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preaching the bible like the new testament authors did? – jonathan robinson

Paul preaching on Mars Hill

In a pastors cluster I used to be part of we would take it in turns to bring some study or discussion topic to the group. Before I left the group to do some further study I used my turn to ask them about the way the New Testament (NT) interprets the Old Testament (OT) and also to what extent they felt comfortable using the same methods the NT authors used in their own preaching of scripture. 

They were all familiar with the way the NT applies some forms of allegory, typology, and analogy, the way it seems to take passages out of context, uses different meanings created by translation of the Hebrew into Greek, its habit of reading into Bible passages messages about Christ and the church when the passages were about something else, and so on. All these things, of course, are exactly what we are taught not to do at seminary/Bible college! 

My friends in the pastors group felt, in general, that while it was ok for the NT writers to do these things they were not comfortable to do them themselves. The assumption, and I think it was a fair one, was that we don’t fully understand why and how the NT authors arrived at these interpretations and so imitating them would be dangerous. 

At the same time, I can’t help but feel that there is something inconsistent with following the NT authors in what they preach and proclaim, but not following their methods. Not least, this creates issues for us because we then want to arrive at the same conclusions they do, but we have to take a different route (and this is not always possible). 

This is what I have spent that last two years studying (one more to go) and I’d like to say things were becoming clearer. In a way they are, my own opinions and understandings are beginning to form, but I also have to acknowledge that not every expert would agree with me. I could tell you what I think, but the next thing you read might argue for something different. Equally, most preachers do not have the time to become experts on the how 1st century Jews read and interpreted the Scriptures and the way those are present in the NT. Besides – is that necessarily the way forward?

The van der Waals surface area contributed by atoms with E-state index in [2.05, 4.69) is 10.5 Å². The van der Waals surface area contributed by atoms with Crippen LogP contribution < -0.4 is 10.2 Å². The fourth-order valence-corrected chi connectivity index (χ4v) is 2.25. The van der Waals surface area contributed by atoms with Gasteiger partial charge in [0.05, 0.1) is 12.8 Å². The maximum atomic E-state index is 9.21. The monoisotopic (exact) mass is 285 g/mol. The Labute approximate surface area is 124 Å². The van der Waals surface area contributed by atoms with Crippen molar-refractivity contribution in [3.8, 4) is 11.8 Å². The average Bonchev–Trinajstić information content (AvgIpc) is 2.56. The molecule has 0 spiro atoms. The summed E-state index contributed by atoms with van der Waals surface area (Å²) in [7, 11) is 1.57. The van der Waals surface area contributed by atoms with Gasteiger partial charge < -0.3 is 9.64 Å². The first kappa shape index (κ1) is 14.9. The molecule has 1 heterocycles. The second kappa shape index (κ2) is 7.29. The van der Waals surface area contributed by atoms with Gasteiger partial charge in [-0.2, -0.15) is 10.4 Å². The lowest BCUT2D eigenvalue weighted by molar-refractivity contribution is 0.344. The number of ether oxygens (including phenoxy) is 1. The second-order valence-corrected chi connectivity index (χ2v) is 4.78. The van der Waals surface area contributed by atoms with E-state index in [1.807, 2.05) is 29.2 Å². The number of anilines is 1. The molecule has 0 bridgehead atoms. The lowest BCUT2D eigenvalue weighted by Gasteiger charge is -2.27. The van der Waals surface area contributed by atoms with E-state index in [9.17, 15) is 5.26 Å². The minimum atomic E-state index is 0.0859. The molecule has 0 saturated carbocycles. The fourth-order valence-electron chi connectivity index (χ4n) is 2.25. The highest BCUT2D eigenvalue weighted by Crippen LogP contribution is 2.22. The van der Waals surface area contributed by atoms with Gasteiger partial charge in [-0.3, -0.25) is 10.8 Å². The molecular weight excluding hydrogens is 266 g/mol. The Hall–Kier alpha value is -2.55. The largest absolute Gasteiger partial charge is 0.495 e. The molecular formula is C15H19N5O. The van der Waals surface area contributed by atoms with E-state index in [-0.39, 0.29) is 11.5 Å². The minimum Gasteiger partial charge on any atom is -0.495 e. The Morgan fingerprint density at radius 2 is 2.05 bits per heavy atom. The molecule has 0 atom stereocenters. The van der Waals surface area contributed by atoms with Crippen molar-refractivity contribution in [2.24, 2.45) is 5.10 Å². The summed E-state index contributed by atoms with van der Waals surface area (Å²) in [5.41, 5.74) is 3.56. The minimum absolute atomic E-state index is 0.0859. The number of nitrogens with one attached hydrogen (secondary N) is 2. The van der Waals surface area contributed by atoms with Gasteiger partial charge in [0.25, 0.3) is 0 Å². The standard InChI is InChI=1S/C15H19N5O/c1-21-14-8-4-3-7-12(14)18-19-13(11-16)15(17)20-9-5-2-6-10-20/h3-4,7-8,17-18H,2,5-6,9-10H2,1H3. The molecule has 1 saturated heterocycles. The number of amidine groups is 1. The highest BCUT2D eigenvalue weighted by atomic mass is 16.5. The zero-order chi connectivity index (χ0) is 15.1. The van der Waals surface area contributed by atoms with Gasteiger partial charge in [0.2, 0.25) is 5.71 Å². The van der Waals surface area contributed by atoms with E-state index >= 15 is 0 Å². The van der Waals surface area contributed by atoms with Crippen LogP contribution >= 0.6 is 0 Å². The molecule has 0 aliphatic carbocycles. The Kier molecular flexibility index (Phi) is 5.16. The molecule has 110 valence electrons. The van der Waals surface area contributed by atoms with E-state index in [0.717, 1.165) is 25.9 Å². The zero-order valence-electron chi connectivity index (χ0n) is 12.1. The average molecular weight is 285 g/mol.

What I do think we all need to face up to is that the modern Western, methods are not the only way, or even the best way to read Scripture. It carries with it all sorts of assumptions about Scripture and interpretation that are not necessarily Christian and often miss out interpretations that we find in the NT. Evangelicals have often emphasised historical meaning and the author’s intent as a way to safeguard against error in interpretation. But in doing so they subtly argue that the NT is in error in its use of the OT. Additionally, because grammatical-historical study (studying the meaning of the original language and what life was like in ancient Israel and Palestine) is reliant on our scientific understanding of the ancient languages and historical contexts; that meaning is always liable to change. It doesn’t truly safeguard that we get it right any more than any other method.

I’m not advocating a slide into interpretive chaos, or that we give up discussing how to apply the Bible for today so that the Bible can mean whatever we want it to. I do think we have lost a great deal in our interpretation and therefore preaching if we only apply modern approaches to interpretation. The riches of interpretation within the Bible and in the apostolic, early church, and medieval church should not be ignored, but explored studied and employed. Resources like the IVP Ancient Christian Commentary on Scripture and Beale and Carson’s Commentary on the New Testament Use of the Old Testament would be a good start (although only a start). The same is true of forward looking resources like Journal of Theological Interpretation.

I’m wondering, what would it look like and sound like, if we preached and taught from Scripture the way the NT authors did?

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